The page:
Here`s wishing one and all a very happy Maha Shivaratri
It’s that time of the year when the celestial descends to the earth to enlighten ignorant souls seeking refuge in his compassionate arms. Maha Shivratri is that auspicious day in reverence of the supreme-most of the Hindu Trinity, Lord Shiva. Personification of manhood, most Hindu women desire to have a husband like Shiva. The Lord first took manifestation in the form of a linga on the night of Aridra Nakshatra and hence the significance of the Maha Shivratri. Here’s taking a look at the Jyotirlingas in India that one can worship in his lifetime:
Considered to be the holiest of all the Jyotirlingas, the Somnath Temple in Gujarat is traditionally the first to be visited during the Dwadash pilgrimage. The temple is believed to have been destroyed and re-constructed 16 times since Soma or Moon God built in gold.
Situated on the top of a mountain on river Krishna, Mallikarjuna, also known as Srisaila is the divine place where Adi Shahkaracharya composed Sivananda Lahiri. Located in the Kunrool district of the state of Andhra Pradesh, Srisaila is famous for its stupendous archeology.
Situated in Ujjain (Madhya Pradesh), the Mahakal shivling is the sole Swayanbhu (meaning self created) linga of the 12 Jyotirlingas. The linga faces towards the south and is the only temple that hosts the Shree Yantra inscribed on the ceiling above the Grabhagriha.
Situated on the island called Mandhata or Shivpuri on river Narmada, Omkareshwar is famous for its Omkara and Amareshwar temples. The shape of the island is believed to resemble the sign OM.
The Garhwal Himalayan range in Uttarkhand is home to one of the most famous Jyotirlingas, Kedarnath. Situated near the Mandakini River, the temple is often snow-clad. Access to the temple is possible only by foot owing to its rugged terrain and harsh climatic condition.
Most people believe that Bhimashankar linga is located near Pune in Maharashtra. However, a debate looms over the original Bhimashankar linga as different legends cite varied locations of the linga. According to the Shivapuran, the Bhimshankar temple near Guwahati in the eastern Indian state of Assam is one of the 12 Jyotirlingas. But the Linga Puran says that the Bhim Shankar temple in Bhimpur in Orissa is one of the 12 shrines.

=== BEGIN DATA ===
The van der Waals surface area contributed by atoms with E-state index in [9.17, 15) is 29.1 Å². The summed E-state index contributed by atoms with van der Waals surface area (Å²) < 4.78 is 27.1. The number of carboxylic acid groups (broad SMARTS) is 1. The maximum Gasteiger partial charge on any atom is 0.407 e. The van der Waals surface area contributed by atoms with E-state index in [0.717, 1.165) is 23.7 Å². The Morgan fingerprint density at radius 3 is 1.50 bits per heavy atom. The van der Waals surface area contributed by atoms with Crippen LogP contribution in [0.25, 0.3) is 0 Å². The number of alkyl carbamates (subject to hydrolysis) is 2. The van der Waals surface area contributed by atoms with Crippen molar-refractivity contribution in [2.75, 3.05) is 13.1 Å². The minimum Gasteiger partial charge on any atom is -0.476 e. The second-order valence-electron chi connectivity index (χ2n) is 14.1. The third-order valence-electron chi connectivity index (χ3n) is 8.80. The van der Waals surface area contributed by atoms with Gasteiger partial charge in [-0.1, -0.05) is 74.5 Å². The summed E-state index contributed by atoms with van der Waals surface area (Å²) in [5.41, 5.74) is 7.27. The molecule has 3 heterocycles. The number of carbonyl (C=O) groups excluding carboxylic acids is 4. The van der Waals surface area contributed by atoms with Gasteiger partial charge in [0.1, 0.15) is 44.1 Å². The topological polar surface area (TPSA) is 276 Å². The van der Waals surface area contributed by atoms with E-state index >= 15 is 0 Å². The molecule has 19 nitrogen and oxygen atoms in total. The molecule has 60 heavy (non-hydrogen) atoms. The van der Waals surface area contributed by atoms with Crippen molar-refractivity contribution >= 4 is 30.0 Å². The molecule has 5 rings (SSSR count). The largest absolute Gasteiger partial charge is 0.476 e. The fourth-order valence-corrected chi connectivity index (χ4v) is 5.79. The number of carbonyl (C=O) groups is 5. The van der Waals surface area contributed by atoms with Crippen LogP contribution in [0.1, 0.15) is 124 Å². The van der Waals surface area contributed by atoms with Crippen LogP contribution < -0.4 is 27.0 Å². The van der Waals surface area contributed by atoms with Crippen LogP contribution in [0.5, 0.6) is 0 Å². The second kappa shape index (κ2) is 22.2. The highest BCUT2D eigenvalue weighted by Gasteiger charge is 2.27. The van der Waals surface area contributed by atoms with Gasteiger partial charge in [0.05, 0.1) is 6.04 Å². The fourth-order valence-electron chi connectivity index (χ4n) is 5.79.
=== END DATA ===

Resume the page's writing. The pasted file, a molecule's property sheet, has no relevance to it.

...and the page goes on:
The most sacred of all the Jyotirlingas, the Kashi Vishwanath is located on the banks of the Ganga in Varanasi, also known as Kashi or Benaras. The deity is referred to as Vishwanatha or the ‘Ruler of the Universe’. The town of Benaras is believed to be the oldest living city with documented history spanning over 3500 years.
Located on the banks of the Godavari River near Nasik in Maharashtra, Trimbakeshwar is known for its three headed linga that represents the Hindu Trinity, Brahma, Vishnu and Mahesh. The linga has been reducing in size owing to the excessive use of water. But the erosion of the linga is considered symbolic for it reflects the wearing away of life with time.
The exact location of the Vaidyanath Jyotirlinga is also debated as some believe that the one in Jharkhand is the original one while another school of thought believes that the Baijnath in Himachal Pradesh is one of the 12 sacred lingas. The Parli Vaijyanath in Maharashtra also claims to be one of the Jyotirlingas.
The state of Gujarat is home to another Jyotirlinga, the Nageshwar linga. However, the states of Uttarkhand and Maharashtra are in dispute over claiming a spot in the 12 Jyotirlingas. But according to the Shiva Purana, Nageshvara is in the forested area of Darukavana. The Deodar forest in Uttarkhand homes the Darukavana and since there is no trace of the forest in the Dwaraka region (Gujarat). But the popular perception seems to be Gujarat.
The southern most temple that homes one of the 12 Jyotirlingas is Rameshwaram. Lord Rama is believed to have prayed to Lord Shiva to pardon him off the sins (if any) committed by him during the war against Ravan. The temple is also one of the four holy sites that a Hindu visits during his lifetime.
Situated near the Ellora temples in Aurangabad, the Grishneshwar linga has an interesting legend. Lord Shiva helped a mother get back her dead son by creating a miracle and appearing to her and the villagers as Jyotirlinga Ghusmeshwar.